President Enrique Peña Nieto (EPN) got into a fine mess with last week’s increase to the price of fuels. The administration knew for years, not months, that the beginning of the liberation of the price of fuels was programmed in 2014 to start on Jan. 1, 2018. On a one-sided decision, EPN decided in early 2016 to advance that move one year ahead of schedule.
It was clear that EPN and his cabinet were totally caught off guard as they did not expect the virulent reaction and rejection by the population.
For the past week and a half EPN has tried to do all kinds political maneuvers to tell the people that this is a done deal and that like all bitter medicine, the people of Mexico have but one option, to swallow it.
The last attempt to appease the irate reaction which continues to this day – there will be seven different demonstrations in Mexico City alone today, some already underway – was coming up with a concoction of wishful thinking that satisfied nobody.
The worst signs of unpreparedness for the reaction were that police corps, municipal, state and federal, saw themselves involved in monumental frays in which through bots on the web people were invited to rob supermarkets and sack convenience stores.
In the latest stint, EPN summoned one of the masterminds of the “gasolinazo” as the hike is popularly labeled, current Organization for Economic Cooperation and Development (OECD) Miguel Ángel Gurría, who in an angry tone told the public at a press conference Tuesday that this was inevitable and that in essence, there was only one valid point of view in all this and that was EPN’s and his team in government.
Gurría, an old Mexican system crony, has no credibility among Mexicans and his opinion, valid or not, went as far as EPN’s that is, nowhere.
Beside the opposition on the streets, a lot of it sponsored by opposing political parties to that of the President’s Institutional Revolutionary Party (PRI), EPN presented on Monday a seven point pact among top national leaders of business, labor, agriculture and of course, his cronies in the administration.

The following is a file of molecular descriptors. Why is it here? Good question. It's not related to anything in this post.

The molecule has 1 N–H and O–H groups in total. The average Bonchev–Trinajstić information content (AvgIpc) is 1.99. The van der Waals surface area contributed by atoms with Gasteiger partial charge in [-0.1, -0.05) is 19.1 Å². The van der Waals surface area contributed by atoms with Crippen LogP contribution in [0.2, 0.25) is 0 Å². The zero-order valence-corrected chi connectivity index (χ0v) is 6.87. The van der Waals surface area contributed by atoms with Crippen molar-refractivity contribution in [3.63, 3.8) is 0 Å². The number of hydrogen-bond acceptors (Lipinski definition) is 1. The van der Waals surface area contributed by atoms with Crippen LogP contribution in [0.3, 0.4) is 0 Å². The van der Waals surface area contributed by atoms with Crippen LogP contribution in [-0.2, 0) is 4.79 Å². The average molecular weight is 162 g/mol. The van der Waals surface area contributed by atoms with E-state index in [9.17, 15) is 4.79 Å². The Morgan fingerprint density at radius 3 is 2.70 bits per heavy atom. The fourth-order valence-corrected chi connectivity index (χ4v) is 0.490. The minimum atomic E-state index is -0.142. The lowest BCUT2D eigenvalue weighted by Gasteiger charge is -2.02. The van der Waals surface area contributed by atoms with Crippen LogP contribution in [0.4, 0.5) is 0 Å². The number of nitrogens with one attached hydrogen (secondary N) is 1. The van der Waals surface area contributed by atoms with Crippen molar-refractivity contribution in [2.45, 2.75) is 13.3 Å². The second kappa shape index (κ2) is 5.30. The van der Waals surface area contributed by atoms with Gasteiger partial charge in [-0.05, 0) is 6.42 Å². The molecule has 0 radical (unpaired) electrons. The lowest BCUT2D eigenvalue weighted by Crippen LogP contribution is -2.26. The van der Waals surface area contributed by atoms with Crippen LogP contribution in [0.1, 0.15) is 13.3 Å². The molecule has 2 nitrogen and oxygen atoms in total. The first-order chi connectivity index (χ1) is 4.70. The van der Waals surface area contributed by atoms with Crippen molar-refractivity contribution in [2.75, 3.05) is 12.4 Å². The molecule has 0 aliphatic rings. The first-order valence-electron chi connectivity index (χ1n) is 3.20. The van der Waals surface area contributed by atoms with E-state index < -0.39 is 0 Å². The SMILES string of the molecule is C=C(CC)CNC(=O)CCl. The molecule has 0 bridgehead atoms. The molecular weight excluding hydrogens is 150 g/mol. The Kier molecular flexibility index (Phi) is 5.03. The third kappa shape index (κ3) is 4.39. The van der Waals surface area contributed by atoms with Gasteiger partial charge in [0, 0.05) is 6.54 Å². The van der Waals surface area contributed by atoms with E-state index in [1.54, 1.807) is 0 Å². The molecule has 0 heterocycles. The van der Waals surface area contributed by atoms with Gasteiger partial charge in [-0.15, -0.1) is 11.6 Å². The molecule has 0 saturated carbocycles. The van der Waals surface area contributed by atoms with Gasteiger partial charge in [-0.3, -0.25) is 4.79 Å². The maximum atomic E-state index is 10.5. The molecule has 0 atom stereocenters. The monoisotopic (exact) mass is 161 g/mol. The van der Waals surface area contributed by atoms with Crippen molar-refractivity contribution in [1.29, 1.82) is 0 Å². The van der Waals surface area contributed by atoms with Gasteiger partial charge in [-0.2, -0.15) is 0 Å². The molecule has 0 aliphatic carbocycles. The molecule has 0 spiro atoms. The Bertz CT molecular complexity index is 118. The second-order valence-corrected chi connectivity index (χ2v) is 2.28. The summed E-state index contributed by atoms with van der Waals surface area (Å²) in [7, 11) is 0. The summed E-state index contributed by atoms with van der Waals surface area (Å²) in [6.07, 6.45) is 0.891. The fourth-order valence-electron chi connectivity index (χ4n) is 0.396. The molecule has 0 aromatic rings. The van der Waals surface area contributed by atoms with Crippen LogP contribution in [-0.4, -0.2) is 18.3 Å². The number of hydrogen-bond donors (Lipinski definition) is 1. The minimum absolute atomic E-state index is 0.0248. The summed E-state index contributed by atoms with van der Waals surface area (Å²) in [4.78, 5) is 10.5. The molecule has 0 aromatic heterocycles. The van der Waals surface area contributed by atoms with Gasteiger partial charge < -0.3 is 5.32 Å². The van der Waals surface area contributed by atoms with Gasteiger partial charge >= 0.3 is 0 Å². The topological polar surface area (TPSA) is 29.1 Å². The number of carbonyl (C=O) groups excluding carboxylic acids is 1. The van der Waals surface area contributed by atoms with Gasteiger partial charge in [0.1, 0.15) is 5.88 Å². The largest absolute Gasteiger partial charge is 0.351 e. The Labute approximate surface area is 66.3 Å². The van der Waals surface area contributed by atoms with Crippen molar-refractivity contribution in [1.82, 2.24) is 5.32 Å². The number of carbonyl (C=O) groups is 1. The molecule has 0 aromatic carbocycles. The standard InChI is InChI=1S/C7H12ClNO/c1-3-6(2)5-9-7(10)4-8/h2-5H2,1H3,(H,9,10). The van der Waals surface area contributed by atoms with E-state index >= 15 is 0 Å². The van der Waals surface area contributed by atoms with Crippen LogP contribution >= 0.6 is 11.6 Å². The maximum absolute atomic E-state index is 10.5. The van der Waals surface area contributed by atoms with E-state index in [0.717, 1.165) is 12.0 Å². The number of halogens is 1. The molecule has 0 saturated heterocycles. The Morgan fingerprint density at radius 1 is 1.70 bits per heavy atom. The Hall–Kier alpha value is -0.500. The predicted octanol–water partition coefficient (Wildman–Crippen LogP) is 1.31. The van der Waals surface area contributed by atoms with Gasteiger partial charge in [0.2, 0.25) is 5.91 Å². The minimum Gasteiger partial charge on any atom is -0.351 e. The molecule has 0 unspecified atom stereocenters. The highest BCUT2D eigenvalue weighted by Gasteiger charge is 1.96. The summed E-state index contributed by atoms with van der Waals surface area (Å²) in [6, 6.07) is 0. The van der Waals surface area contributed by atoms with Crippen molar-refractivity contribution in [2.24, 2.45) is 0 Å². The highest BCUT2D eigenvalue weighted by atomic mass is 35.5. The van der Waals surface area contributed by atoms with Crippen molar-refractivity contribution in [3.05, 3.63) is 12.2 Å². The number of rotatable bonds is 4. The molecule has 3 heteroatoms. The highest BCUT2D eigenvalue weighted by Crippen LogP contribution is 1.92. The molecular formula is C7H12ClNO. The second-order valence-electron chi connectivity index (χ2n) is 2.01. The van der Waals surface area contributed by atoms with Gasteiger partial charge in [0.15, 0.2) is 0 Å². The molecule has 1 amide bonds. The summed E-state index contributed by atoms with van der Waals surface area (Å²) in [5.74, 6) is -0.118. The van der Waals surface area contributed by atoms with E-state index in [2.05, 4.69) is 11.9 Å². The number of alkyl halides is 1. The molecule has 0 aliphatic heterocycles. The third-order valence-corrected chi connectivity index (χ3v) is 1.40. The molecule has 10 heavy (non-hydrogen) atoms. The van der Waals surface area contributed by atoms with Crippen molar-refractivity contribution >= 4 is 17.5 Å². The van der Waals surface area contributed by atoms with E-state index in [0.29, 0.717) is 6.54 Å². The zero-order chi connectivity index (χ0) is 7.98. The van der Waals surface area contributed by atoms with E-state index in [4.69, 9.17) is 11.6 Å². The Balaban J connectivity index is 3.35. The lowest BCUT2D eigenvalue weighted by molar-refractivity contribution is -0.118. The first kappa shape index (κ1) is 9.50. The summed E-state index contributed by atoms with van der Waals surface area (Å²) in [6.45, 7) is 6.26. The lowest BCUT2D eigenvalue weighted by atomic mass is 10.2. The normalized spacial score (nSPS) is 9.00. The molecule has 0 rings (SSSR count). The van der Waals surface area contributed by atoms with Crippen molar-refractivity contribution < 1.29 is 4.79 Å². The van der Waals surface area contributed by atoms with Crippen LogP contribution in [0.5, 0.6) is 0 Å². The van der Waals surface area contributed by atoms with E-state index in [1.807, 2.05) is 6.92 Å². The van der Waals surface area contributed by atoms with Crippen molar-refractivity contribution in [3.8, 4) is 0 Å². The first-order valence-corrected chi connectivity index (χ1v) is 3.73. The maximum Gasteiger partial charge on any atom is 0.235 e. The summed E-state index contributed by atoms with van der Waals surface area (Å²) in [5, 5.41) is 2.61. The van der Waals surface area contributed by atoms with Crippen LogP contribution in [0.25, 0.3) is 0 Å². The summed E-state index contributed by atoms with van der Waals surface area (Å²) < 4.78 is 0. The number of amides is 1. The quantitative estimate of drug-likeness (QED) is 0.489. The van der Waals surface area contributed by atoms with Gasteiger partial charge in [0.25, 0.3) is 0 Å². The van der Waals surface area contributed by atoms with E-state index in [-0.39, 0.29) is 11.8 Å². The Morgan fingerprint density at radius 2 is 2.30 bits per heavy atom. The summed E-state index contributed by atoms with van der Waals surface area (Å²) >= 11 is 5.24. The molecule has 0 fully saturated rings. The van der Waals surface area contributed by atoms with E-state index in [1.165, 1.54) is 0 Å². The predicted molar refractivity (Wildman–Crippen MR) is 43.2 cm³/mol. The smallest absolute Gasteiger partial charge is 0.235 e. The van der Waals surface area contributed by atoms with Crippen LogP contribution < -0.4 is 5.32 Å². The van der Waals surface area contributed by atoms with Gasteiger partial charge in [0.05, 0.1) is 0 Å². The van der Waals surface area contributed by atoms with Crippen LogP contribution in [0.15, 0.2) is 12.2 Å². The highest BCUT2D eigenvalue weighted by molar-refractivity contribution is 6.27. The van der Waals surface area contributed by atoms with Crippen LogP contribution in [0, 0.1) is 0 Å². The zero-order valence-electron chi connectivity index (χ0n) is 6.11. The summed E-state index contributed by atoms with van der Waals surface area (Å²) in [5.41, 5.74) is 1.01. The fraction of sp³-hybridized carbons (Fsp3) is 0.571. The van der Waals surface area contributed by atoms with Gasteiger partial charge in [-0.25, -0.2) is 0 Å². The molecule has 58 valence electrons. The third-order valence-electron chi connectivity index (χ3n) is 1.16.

Lo and behold, there was opposition to the “Economic Strengthening and Protection of Family Economics” Agreement which also caught the administration off-guard.
Though the new “agreement” had the support of the Business Coordinator Council (CCE) which more than a representation is an economic think-tank, it had the full opposition from the Mexican Employers’ Confederation (Coparmex) which said the “agreement” had been a desperado move by EPN and that it had been ordered to approve it two hours before in was presented Monday.
In a press release, Coparmex blasted the attempt at a arm-twisting rebutting the “agreement” and coming up with its own proposal at the same time.
“Mexicans urgently need a leadership that places its attention on relevant themes and confront them head on with serenity and not fear with changes which bring about a social consensus in all sectors and that truly place Mexico as its main priority,” they said.
Since the first rejection, Coparmex leader Gustavo de Hoyos has held two press conferences to state that the decision to hike gas prices was “mistaken” and that the stance Coparmex had taken against “the president’s agreement” must not be taken as a rupture with the administration. In fact, Coparmex clashed directly should not be considered “breaking up” with the President but as a different option to the one presented Monday which was carried out in desperation and on the go.
“An agreement is urgent, yes but it is more important that said agreement be the fruit of a general consensus and not merely a communications strategy to create a (positive) public image” for the President.
Another group that said it’d not been consulted was the National Governors’ Confederation (Conago) whose leader, Morelos state Gov. Graco Ramírez, said that the governors of the 32 states of Mexico had not been summoned to give their support to EPN’s “agreement.”
In short, the President blew it and this agreement, like all flat tires, has got to be fixed.